:18:11.:18:15.

situation where you are required to take these types of contracts when

:18:16.:18:18.

you actually worked much more regular hours. That is difficult,

:18:19.:18:22.

because giving people right is one thing, having them enforced is quite

:18:23.:18:28.

another. What do you say to local authorities in Wales about

:18:29.:18:31.

guidance, are you actually being as rigorous as you should be in terms

:18:32.:18:38.

of using these contracts customer -- contracts? The West Government has

:18:39.:18:40.

been pretty clear that we do not support the use of these types of

:18:41.:18:46.

contracts. The calls from the unions are interesting, because the forum

:18:47.:18:54.

to have discussed is part of a Council -- is involved in part of a

:18:55.:18:59.

Council in which these issues that discuss the strap broke -- a Council

:19:00.:19:07.

in which these things can be examined. Do you think this issue is

:19:08.:19:18.

being examined as energetically as it might be? You are talking about

:19:19.:19:22.

partnerships and all the rest of it. Is there something more proactive

:19:23.:19:25.

you could be doing? The guidance that could come from the Council is

:19:26.:19:28.

guidance from the Government, which would meet the call made by the

:19:29.:19:33.

councils, but it is important to have the voice of the trade unions

:19:34.:19:37.

in the debate and discuss with them players where they can use these of

:19:38.:19:41.

zero-hours contracts, because there is an exploitative end of these

:19:42.:19:45.

contracts, which I recognise, but there can be other forms of the

:19:46.:19:48.

contracts where there are flexibilities and benefits for the

:19:49.:19:53.

worker. For example, the NHS is a good example. To deal properly with

:19:54.:19:58.

how you do something about these exploitative contracts, there should

:19:59.:20:01.

be a discussion involving trade unions, employers and the

:20:02.:20:05.

Government. Ed Miliband says there in -- says there is an epidemic of

:20:06.:20:10.

these contracts across the UK. Is Wales actually suffering more

:20:11.:20:13.

heavily in terms of these contracts in other parts of the UK? I could

:20:14.:20:17.

not say whether there is a bigger problem here in Wales, because this

:20:18.:20:21.

is not just restricted to the public sector, but we note from figures

:20:22.:20:26.

that we have seen that there has been a rise in these types of

:20:27.:20:31.

contracts as there has been wider -- wider unemployment. This should not

:20:32.:20:37.

surprise anyone. There is a large pool of Labour that is worried about

:20:38.:20:41.

their work. The circumstances are less favourable and employers will

:20:42.:20:46.

often exploit that. When you think of in work poverty, which is a

:20:47.:20:51.

particular concern of ours, you can see that the growth of the number of

:20:52.:20:56.

people being employed, but the problem can also be people who are

:20:57.:20:59.

working in part term hours and zero-hours of work as well. There is

:21:00.:21:03.

a really big issue here in Wales and across the rest of the UK. But

:21:04.:21:07.

basically, if people are expecting action, as in meaningful action, any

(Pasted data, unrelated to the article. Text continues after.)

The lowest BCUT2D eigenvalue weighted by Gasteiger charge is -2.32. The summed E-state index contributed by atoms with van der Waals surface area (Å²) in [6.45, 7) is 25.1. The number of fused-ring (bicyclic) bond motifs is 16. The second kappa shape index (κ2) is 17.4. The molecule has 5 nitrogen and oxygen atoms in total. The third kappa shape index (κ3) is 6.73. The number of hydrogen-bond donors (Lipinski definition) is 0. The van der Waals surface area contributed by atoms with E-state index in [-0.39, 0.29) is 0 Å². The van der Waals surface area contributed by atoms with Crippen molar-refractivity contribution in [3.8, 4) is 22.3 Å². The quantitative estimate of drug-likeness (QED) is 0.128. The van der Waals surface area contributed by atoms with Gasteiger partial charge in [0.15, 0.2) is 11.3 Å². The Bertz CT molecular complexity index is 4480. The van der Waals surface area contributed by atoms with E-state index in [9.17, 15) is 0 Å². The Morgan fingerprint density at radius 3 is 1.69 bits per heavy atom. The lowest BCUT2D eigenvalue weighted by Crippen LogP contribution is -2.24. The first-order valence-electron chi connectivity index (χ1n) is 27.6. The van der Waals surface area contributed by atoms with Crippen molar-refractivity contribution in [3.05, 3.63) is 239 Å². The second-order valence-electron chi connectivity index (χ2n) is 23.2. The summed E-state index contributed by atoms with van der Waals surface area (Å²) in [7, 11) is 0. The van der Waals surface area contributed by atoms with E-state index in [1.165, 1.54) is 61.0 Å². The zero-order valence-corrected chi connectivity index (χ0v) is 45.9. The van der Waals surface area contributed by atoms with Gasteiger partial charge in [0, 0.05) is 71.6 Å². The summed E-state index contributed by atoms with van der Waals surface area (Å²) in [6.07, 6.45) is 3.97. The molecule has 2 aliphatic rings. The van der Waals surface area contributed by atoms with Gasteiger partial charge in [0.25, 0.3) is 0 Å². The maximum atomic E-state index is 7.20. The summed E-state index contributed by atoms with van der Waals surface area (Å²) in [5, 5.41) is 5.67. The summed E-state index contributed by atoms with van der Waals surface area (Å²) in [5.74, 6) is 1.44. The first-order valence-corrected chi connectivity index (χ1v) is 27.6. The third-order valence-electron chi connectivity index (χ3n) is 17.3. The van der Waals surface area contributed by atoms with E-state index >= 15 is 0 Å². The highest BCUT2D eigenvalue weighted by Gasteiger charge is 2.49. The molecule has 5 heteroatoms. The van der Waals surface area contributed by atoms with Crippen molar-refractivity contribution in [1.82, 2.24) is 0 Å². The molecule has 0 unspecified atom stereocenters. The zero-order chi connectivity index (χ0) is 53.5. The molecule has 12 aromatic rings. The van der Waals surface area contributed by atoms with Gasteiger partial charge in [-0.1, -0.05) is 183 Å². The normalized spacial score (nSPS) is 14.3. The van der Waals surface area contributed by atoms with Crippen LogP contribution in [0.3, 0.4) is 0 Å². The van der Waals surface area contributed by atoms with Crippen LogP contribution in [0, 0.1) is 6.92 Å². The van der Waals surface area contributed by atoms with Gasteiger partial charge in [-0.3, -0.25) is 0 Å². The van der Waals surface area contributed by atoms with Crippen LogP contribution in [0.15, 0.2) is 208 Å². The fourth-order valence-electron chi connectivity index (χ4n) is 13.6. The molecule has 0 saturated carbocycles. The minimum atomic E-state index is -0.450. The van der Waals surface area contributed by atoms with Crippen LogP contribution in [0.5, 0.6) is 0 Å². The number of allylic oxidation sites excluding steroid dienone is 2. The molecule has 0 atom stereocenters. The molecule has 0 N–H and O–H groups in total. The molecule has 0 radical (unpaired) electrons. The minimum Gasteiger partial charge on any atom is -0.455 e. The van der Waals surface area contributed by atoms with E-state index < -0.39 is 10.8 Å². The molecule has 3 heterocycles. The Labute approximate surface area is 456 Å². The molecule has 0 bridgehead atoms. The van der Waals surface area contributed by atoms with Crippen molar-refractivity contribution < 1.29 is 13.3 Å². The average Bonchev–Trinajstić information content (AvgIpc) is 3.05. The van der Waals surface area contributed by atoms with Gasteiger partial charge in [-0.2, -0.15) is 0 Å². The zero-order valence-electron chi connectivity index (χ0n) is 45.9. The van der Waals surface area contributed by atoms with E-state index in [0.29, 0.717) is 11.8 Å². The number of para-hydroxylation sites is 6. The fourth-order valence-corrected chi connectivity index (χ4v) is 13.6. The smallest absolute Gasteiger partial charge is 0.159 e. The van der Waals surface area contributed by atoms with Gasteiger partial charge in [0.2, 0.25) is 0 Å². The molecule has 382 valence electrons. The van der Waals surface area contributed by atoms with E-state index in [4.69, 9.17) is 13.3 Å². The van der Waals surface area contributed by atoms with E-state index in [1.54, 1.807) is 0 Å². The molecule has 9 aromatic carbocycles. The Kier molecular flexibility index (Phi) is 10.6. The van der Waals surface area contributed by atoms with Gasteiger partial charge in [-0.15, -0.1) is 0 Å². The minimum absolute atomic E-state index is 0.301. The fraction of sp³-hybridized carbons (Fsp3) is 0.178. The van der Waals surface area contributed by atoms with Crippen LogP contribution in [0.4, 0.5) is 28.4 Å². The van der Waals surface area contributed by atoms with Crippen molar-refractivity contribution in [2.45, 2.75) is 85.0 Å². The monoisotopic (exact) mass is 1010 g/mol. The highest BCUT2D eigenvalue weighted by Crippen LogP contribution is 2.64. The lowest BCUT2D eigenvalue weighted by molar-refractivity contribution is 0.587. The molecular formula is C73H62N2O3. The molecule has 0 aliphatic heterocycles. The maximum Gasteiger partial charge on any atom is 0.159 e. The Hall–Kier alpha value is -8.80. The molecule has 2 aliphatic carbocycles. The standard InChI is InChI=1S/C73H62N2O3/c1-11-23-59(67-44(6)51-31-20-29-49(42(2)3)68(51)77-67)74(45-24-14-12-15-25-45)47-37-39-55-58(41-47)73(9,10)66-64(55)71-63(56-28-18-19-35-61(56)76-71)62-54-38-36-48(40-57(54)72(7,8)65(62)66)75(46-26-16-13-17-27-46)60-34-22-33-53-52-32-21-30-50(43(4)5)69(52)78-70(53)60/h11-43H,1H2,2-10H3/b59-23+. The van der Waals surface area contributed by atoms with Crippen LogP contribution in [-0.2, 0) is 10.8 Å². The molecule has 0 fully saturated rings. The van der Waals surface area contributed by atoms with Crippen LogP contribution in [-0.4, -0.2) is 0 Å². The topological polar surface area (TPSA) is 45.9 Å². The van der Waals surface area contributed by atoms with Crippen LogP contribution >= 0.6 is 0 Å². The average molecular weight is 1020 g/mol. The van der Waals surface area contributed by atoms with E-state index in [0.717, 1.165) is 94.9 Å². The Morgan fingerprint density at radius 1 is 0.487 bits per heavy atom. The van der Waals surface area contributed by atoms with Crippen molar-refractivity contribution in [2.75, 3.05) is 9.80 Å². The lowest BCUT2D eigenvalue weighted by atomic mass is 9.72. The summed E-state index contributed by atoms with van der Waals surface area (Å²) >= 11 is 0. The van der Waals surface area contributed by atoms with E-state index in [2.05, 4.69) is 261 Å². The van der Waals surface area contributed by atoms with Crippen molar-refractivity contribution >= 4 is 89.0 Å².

:21:08.:21:11.

time soon, what are you saying to them? Do not hold your breath? I do

:21:12.:21:18.

not think that is fair. I think the Council should take seriously the

:21:19.:21:23.

concerns of the trade unions. It is unfair to prejudge what that body

:21:24.:21:26.

will do. It would be wrong for me to say that I can't guarantee a change

:21:27.:21:32.

in a certain period amid -- I can guarantee a change in a certain

:21:33.:21:36.

period of time. We are very clear that we do not support the use of

:21:37.:21:41.

exploitative contracts. Thank you very much. The Millennium Stadium.

:21:42.:21:55.

Caernarfon Castle. St David's Cathedral. The Senedd building. Each

:21:56.:21:59.

one has a claim to be the most iconic building in Wales. We all

:22:00.:22:05.

have our favourites. But for one of our leading experts on architecture,

:22:06.:22:08.

Wales isn't serious about increasing the number of exemplary buildings.

:22:09.:22:10.

Patrick Hannay, editor of Touchstone, Wales' only architecture

:22:11.:22:12.

magazine, says the current commissioning system does not set a

:22:13.:22:15.

consistent national standard. And as he explains, it's the Welsh

:22:16.:22:18.

Government's job to demand and set higher standards.

:22:19.:22:23.

Welcome to Newport. This city once had a proud industrial heritage.

:22:24.:22:27.

This is a gateway city. People come in from England. What do they see?

:22:28.:22:33.

And exciting mix of Arctic texture -- architecture, or do you see too

:22:34.:22:40.

many missed opportunities for excellence? But there is promise

:22:41.:22:44.

here. This is the city campus in Newport: . -- in Newport. It was

:22:45.:22:55.

designed by a famous architect. The interior is especially vibrant and

:22:56.:22:58.

colourful, and after all, it is inside where the staff and students

:22:59.:23:02.

live most of their life. Why can't this be the minimum standard? The

:23:03.:23:08.

picture continues across Wales. Too many blunders, too few delights,

:23:09.:23:15.

insufficient aspiration and little public promotion of talented

:23:16.:23:19.

architects aced in Wales. Take the wise building at the centre for

:23:20.:23:25.

alternative technology. It is award-winning, world-class, yet it's

:23:26.:23:33.

architects have not picked up a single substantial commission since

:23:34.:23:40.

its completion. Who is making architectural quality? With the rise

:23:41.:23:44.

of contractor power over the last decade, architects have been reduced

:23:45.:23:48.

to just simply being subcontractors to the process. Talent slips through

:23:49.:23:54.

the net. This is all because those at the heart of power have

:23:55.:23:58.

insufficient judgment about architectural design, and therefore

:23:59.:24:03.

will take no risks. Good architecture receives very little